Gibran Tueni killed

The Lebanese journalist and MP Gibran Tueni, who headed the excellent newspaper an-Nahar, has been killed:
Anti-Syrian journalist and lawmaker Gibran Tueni was killed Monday in an explosion that targeted his convoy, according to two Lebanese TV stations that are allied with him. Police did not immediately confirm.

LBC and Future TV said Tueni was killed in the explosion in that killed two other people in an industrial suburb of Beirut.

A switchboard operator at An-Nahar, the leading newspaper which Tueni heads, said "he's all right" when contacted by The Associated Press. His wife at the scene of the explosion was in tears. Asked by a reporter whether her husband was hurt, she refused to answer and shook her head as she was led away by police officers.

Police gave no immediate word on casualties, but an AP photographer saw three mutilated bodies after the explosion. At least 10 cars were destroyed, some tossed into a valley in the hilly Christian Mkalles area on Beirut's eastern entrance.

LBC TV and Future TV station, which is owned by the Hariri family, said a car bomb had been detonated, but police did not immediately say whether the bomb was placed in a car or next to a vehicle.
Tueni was the first major Lebanese journalist to call for the withdrawal of Syrian troops from Lebanon in an open letter to Bashar Al Assad in March 2000. He had been an ally of Rafiq Hariri and a leading light of the Istiqlal '05 movement. His death is all-too-reminiscent of that of Samir Qassir, another journalist-turned-politician (or is it the other way around?) who was assassinated earlier this year.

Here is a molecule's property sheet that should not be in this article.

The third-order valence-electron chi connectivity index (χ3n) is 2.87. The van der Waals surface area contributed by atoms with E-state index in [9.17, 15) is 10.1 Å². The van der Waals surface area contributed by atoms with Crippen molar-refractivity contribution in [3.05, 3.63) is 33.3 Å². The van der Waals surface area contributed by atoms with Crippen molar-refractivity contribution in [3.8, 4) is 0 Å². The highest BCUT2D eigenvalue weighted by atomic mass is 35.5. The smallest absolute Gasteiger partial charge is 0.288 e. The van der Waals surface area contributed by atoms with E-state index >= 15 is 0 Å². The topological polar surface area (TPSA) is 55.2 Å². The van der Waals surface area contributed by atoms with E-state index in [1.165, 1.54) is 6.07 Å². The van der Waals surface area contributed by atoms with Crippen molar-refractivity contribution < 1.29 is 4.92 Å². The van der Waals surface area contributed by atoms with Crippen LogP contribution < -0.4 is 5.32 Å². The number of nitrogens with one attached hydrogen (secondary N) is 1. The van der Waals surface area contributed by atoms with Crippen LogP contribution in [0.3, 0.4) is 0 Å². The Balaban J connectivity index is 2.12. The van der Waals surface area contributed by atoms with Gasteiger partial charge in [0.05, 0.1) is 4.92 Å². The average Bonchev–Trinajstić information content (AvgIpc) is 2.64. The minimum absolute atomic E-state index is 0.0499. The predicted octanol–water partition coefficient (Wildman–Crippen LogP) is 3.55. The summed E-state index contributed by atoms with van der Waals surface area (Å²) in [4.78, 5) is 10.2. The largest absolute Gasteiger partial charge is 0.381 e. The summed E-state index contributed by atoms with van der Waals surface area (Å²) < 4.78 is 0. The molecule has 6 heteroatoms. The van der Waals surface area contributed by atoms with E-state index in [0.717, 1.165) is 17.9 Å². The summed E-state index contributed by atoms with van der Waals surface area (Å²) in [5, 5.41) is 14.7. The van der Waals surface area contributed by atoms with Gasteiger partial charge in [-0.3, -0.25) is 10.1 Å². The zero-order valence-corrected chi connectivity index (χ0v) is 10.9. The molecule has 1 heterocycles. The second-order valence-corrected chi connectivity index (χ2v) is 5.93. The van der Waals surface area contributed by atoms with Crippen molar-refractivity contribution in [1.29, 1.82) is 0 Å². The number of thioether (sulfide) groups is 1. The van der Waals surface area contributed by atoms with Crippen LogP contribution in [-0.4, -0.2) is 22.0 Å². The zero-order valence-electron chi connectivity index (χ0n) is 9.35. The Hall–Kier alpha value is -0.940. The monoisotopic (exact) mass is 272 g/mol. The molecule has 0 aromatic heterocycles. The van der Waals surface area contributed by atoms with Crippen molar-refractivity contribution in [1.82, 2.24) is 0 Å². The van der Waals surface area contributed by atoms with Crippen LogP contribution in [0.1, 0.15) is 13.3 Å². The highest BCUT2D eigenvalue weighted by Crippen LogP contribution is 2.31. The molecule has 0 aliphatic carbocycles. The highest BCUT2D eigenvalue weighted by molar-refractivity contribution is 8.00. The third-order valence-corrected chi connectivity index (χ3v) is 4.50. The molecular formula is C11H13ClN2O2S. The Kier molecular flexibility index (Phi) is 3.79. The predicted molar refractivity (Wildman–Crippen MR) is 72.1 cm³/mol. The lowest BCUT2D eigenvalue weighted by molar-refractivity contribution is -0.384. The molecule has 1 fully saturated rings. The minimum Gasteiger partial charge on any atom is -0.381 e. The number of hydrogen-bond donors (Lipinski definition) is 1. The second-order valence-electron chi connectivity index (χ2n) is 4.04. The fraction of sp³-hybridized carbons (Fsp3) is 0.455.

The leading suspects would of course be the Syrians, since Tueni was anti-Syrian, but I am not sure why they would kill such a high-profile person while the Mehlis investigation is taking place (or did Tueni have some new dirt?) But then again, they do seem to be building a track record of stupid assassinations.

They haven't posted anything yet, but The Lebanese Bloggers might be a good place to follow this up.

Update: Stacey remembers time spent with Tueni and shares what he told her, don't miss it. Le Figaro reports that Tueni had recently felt his life was threatened (he had spent a lot of time in France recently in part because of safety concerns) and notes the message the Syrian Minister of Information, Mehdi Dakhlallah, put out today:
The attack aims at the stability, the unity and the civil peace of Lebanon. The enemies of Lebanon are behind this attack. Before the intervention of foreign countries in Lebanon, the country was stable.
No doubt these crocodile tears won't go down very well in Beirut. A lot of anger over at the Lebanese Bloggers. Some interesting links and info from Beirut to the Beltway, notably that the technique used in the bombing is similar to that used against Hariri (but then again I've heard conflicting reports on that).